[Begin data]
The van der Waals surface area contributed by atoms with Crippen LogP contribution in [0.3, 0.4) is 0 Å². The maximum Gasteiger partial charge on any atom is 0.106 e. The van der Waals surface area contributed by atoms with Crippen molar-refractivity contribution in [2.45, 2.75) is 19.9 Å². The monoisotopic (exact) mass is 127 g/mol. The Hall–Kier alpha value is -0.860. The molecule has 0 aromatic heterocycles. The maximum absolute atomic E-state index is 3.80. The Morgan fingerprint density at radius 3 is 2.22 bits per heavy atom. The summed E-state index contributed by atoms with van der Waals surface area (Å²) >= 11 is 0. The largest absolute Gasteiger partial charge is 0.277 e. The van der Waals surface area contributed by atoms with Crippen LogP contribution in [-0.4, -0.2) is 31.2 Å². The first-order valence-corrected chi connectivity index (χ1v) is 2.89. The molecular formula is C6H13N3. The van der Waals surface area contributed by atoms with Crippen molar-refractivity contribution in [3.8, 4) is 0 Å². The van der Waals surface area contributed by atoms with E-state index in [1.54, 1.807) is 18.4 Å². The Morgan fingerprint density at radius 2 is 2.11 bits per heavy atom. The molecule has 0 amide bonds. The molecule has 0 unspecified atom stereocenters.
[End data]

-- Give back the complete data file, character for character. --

The van der Waals surface area contributed by atoms with Crippen LogP contribution in [0.3, 0.4) is 0 Å². The maximum Gasteiger partial charge on any atom is 0.106 e. The van der Waals surface area contributed by atoms with Crippen molar-refractivity contribution in [2.45, 2.75) is 19.9 Å². The monoisotopic (exact) mass is 127 g/mol. The Hall–Kier alpha value is -0.860. The molecule has 0 aromatic heterocycles. The maximum absolute atomic E-state index is 3.80. The Morgan fingerprint density at radius 3 is 2.22 bits per heavy atom. The summed E-state index contributed by atoms with van der Waals surface area (Å²) >= 11 is 0. The largest absolute Gasteiger partial charge is 0.277 e. The van der Waals surface area contributed by atoms with Crippen LogP contribution in [-0.4, -0.2) is 31.2 Å². The first-order valence-corrected chi connectivity index (χ1v) is 2.89. The molecular formula is C6H13N3. The van der Waals surface area contributed by atoms with Crippen molar-refractivity contribution in [3.8, 4) is 0 Å². The van der Waals surface area contributed by atoms with E-state index in [1.54, 1.807) is 18.4 Å². The Morgan fingerprint density at radius 2 is 2.11 bits per heavy atom. The molecule has 0 amide bonds. The molecule has 0 unspecified atom stereocenters.